Anna Latour promoted to doctor

On Tuesday 13 September 2022, Anna Latour successfully defended her dissertation in the Great Auditorium of Leiden’s beautiful (and ancient) Academy Building.

Anna’s dissertation, titled “Optimal decision-making under constraints and uncertainty”, was formally approved by her doctorate committee in February. Now, finally, was her time to defend it to a committee of opponents. She is the first of prof. Hoos’s doctorate students from ADA Leiden to receive her title.

The Great Auditorium of the Academy Building in Leiden.

In true Leiden tradition, the ceremony was solemn, but festive. Anna’s opponents (prof. Plaat, dr. Van Leeuwen, prof. Kersting, prof. Stuckey, prof. Bonsangue, and prof. Kleijn) questioned her on the semantics and pros and cons of different probabilistic languages, deep learning, the interpretation of probabilities in logic, the choking hazards presented by printed copies of dissertations, adversarial settings in stochastic constraint (optimisation) problems, and the use of gradient methods in constraint solving. This resulted in a good discussion, characterised by mutual respect and a sense of humour. In good COVID practice, the ceremony was hybrid, with two opponents and even a paranimph participating virtually from Germany, Australia and Canada, and with all in-person attendees wearing masks. Anna’s promotores, prof. Hoos and prof. Kok, as well as her co-promotor dr. Nijssen were present in person.

Still from the livestream.
Anna with the certificate declaring that she has the rights to the title of “doctor”.

The discussion was ended by a loud “Hora Est!” from the Beadle, after which the committee left the room for deliberation. Upon their return, it was prof. Hoos’s duty to speak the “magic formula” that promoted Anna to doctor in Mathematics and the Natural Sciences. This has to be done in Dutch, and since it was his first time promoting a student to doctor in the Netherlands, he was somewhat nervous. He did well, and Anna received her certificate (with a giant seal!) from professor Kleijn, the doctorate committee’s secretary.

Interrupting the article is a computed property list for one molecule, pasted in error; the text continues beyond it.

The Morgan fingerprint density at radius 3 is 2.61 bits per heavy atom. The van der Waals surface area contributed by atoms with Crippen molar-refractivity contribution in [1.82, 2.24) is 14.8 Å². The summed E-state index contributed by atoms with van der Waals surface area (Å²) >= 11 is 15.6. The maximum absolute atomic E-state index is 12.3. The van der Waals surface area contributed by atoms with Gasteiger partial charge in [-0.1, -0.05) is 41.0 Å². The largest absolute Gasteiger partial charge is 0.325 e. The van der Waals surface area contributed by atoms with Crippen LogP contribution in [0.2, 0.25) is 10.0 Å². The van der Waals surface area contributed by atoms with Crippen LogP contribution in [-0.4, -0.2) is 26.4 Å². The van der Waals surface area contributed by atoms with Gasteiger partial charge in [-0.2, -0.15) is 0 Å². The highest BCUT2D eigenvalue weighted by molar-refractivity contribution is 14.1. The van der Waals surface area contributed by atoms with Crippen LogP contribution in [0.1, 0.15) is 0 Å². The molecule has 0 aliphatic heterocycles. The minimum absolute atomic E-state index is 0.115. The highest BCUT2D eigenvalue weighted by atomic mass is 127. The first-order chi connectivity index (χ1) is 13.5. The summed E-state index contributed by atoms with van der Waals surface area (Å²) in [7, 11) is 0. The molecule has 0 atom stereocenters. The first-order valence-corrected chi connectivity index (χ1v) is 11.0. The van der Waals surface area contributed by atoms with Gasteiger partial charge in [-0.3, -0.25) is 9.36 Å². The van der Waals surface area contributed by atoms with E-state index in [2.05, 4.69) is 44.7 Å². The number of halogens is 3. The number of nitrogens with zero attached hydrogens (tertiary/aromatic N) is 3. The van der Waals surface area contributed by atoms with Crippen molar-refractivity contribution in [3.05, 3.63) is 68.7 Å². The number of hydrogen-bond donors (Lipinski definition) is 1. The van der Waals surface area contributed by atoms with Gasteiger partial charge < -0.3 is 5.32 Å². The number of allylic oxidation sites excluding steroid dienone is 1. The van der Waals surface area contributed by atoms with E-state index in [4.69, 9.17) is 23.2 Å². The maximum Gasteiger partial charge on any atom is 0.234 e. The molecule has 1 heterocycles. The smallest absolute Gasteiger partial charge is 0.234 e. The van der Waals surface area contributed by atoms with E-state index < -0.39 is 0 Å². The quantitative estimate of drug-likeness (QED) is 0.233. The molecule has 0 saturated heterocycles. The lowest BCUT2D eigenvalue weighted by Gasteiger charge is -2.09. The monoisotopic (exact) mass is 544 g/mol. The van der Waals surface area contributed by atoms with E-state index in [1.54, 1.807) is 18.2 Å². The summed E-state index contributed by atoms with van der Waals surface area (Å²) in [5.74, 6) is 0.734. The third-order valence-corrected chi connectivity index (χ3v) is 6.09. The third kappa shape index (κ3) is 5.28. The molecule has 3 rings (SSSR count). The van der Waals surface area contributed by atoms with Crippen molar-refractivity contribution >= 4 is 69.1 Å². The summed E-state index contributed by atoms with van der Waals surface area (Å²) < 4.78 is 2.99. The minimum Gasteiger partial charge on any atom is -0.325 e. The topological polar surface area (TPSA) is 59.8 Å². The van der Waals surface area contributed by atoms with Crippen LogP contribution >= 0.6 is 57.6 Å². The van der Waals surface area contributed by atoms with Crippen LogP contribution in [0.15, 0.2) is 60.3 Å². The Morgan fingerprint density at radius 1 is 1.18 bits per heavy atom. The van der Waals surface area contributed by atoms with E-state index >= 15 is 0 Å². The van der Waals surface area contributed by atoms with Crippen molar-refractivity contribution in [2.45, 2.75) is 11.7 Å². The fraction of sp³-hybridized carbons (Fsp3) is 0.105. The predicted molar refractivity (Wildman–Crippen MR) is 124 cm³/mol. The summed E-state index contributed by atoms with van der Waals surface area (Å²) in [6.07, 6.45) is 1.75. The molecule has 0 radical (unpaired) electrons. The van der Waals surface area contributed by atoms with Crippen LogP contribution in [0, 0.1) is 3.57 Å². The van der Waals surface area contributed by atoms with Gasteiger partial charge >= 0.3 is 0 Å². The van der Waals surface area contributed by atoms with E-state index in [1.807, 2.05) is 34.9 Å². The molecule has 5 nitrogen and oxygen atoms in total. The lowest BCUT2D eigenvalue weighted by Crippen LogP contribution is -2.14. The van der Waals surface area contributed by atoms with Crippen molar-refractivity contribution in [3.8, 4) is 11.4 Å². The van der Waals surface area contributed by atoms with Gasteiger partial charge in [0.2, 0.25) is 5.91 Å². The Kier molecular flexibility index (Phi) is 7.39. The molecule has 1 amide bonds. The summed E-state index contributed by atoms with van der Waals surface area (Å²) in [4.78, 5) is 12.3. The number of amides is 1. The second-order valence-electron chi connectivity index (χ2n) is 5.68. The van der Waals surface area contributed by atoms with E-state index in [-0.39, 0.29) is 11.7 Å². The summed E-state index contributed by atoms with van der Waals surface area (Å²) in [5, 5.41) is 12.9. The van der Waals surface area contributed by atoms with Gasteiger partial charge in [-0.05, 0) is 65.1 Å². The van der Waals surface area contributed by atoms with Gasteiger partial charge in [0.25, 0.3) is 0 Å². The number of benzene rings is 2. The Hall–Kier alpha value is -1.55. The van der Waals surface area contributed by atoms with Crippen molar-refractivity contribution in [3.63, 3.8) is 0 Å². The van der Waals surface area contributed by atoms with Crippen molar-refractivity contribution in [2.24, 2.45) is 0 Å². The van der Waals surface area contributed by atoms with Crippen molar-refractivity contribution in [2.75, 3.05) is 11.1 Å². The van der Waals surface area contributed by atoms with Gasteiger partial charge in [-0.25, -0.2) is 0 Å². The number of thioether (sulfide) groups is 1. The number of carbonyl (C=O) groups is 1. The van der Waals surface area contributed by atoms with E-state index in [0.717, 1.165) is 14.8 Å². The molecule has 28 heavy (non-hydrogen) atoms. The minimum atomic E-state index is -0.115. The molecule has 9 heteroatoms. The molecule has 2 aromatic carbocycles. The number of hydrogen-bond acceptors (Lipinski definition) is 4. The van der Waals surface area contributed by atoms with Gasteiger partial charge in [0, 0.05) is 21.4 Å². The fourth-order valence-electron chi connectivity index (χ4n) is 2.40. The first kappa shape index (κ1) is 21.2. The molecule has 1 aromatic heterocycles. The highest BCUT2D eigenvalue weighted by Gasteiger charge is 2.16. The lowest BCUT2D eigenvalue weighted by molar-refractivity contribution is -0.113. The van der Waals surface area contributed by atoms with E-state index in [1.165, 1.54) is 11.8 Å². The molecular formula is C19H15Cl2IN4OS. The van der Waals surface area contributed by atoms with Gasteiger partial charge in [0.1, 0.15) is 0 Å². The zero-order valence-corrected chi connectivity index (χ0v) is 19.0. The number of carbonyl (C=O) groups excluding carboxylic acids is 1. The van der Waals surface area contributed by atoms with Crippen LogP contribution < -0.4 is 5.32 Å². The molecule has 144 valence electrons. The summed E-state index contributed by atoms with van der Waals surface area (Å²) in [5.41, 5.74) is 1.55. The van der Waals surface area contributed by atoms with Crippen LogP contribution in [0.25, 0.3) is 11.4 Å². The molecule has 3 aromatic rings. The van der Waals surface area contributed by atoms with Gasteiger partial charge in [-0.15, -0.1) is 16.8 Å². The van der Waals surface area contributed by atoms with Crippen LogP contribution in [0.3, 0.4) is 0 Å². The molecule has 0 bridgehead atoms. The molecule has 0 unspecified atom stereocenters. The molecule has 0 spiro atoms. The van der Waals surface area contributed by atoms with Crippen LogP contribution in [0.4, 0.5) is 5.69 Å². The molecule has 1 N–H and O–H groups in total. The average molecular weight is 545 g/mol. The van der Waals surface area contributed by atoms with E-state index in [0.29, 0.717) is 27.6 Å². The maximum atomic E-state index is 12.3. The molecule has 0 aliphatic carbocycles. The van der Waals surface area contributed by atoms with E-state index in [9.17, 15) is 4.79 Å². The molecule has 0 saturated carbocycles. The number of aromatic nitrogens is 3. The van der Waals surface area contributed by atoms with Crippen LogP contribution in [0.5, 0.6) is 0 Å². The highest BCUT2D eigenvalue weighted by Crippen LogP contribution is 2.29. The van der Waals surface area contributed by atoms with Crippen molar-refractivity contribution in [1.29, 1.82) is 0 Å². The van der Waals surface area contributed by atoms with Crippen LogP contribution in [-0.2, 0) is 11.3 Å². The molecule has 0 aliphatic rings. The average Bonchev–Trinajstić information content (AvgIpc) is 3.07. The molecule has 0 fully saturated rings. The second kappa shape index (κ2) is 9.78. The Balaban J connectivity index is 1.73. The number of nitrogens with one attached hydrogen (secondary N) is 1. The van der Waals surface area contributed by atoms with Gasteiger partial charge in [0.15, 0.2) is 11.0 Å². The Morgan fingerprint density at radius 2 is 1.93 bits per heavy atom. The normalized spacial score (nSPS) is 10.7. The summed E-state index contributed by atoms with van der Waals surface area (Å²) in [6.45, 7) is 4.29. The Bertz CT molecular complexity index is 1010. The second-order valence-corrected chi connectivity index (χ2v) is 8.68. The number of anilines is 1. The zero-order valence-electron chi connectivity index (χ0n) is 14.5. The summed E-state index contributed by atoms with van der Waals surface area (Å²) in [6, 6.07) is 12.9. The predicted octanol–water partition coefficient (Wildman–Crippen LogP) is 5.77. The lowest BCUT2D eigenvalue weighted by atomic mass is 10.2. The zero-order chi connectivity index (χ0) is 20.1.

Anna’s co-promotor, dr. Nijssen, then praised her in his laudatio for being a scientist with many talents, stating that she has proved not only her scientific competence by earning her doctorate, but also demonstrated her proficiency at writing, presenting and teaching, by winning awards and scholarships for all of those skills during her time as a PhD candidate.

Following the ceremony, we had a reception in the beautiful atrium of the Academy Building, with a view of the spiral staircase, surrounded by the busts of dead scientists. Afterwards, the freshly minted doctor, her (co-)promotores, her opponents and her paranimph went for an Italian lunch and a chat about the future.

The ancient Romans held a feast in honour of the gods Jupiter, Juno and Minerva (Epulum Jovis) on the 13th of September. We think it is only fitting that, on a day that celebrates the Goddess of Knowledge (who adorns Leiden University’s logo), Leiden University gains another female doctor, from a research group named after the Godmother of Programming. Gaudeamus Igitur!

The next step in Anna’s career is a postdoctoral position as Research Fellow in prof. Meel’s group at the School of Computing of the National University of Singapore. She is working on problems in the field of “Beyond NP”, focusing on (optimisation versions of) Boolean satisfiability, and counting. You can follow her and her career through her website.

You can download dr. Latour’s dissertation from the Leiden University dissertation repository.

Exact stochastic constraint optimisation with applications in network analysis

In business, governance, science as well as in our daily lives, we often have to solve problems that involve optimal decision-making under constraints (limitations on the choices that we can make) and uncertainty (probabilistic knowledge about the future).

There are many stochastic constraint (optimisation) problems (SCPs) that arise from probabilistic networks. These are networks where we associate a probability with the nodes and/or edges of the network.

Going viral

One of those problems is the spread of influence (or viral marketing) problem. We are given a social network with probabilistic influence relationships. Suppose Alexa has a probability of 0.8 to convince Claire to do something. We can model this with a node that symbolises Alexa and a node that symbolises Claire, and an edge pointing from Alexa to Claire, labelled with probability 0.8.